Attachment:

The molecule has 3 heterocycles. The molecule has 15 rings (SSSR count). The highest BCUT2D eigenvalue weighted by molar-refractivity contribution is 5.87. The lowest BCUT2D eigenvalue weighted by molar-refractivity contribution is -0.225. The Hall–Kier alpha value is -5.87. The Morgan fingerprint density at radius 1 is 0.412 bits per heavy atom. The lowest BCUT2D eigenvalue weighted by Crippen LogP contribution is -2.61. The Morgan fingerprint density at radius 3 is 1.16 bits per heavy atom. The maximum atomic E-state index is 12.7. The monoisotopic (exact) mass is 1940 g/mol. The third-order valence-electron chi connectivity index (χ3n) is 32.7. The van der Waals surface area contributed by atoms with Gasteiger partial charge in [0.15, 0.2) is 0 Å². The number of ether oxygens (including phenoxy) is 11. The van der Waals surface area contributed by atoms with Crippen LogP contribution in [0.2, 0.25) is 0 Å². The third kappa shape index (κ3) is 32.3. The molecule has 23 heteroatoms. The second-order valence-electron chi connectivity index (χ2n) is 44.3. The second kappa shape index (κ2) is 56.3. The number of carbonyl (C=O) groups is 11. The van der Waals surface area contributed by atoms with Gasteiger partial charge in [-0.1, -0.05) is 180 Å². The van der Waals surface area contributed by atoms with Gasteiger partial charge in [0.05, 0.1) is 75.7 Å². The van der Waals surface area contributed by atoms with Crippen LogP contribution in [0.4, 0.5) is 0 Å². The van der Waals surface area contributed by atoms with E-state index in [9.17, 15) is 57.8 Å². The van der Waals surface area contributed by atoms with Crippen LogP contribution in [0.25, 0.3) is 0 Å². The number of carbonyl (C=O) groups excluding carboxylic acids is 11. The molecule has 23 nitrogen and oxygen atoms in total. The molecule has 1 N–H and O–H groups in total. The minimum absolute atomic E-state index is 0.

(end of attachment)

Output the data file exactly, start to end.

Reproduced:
The molecule has 3 heterocycles. The molecule has 15 rings (SSSR count). The highest BCUT2D eigenvalue weighted by molar-refractivity contribution is 5.87. The lowest BCUT2D eigenvalue weighted by molar-refractivity contribution is -0.225. The Hall–Kier alpha value is -5.87. The Morgan fingerprint density at radius 1 is 0.412 bits per heavy atom. The lowest BCUT2D eigenvalue weighted by Crippen LogP contribution is -2.61. The Morgan fingerprint density at radius 3 is 1.16 bits per heavy atom. The maximum atomic E-state index is 12.7. The monoisotopic (exact) mass is 1940 g/mol. The third-order valence-electron chi connectivity index (χ3n) is 32.7. The van der Waals surface area contributed by atoms with Gasteiger partial charge in [0.15, 0.2) is 0 Å². The number of ether oxygens (including phenoxy) is 11. The van der Waals surface area contributed by atoms with Crippen LogP contribution in [0.2, 0.25) is 0 Å². The third kappa shape index (κ3) is 32.3. The molecule has 23 heteroatoms. The second-order valence-electron chi connectivity index (χ2n) is 44.3. The second kappa shape index (κ2) is 56.3. The number of carbonyl (C=O) groups is 11. The van der Waals surface area contributed by atoms with Gasteiger partial charge in [-0.1, -0.05) is 180 Å². The van der Waals surface area contributed by atoms with Gasteiger partial charge in [0.05, 0.1) is 75.7 Å². The van der Waals surface area contributed by atoms with Crippen LogP contribution in [0.4, 0.5) is 0 Å². The van der Waals surface area contributed by atoms with E-state index in [9.17, 15) is 57.8 Å². The van der Waals surface area contributed by atoms with Crippen LogP contribution in [0.25, 0.3) is 0 Å². The number of carbonyl (C=O) groups excluding carboxylic acids is 11. The molecule has 23 nitrogen and oxygen atoms in total. The molecule has 1 N–H and O–H groups in total. The minimum absolute atomic E-state index is 0.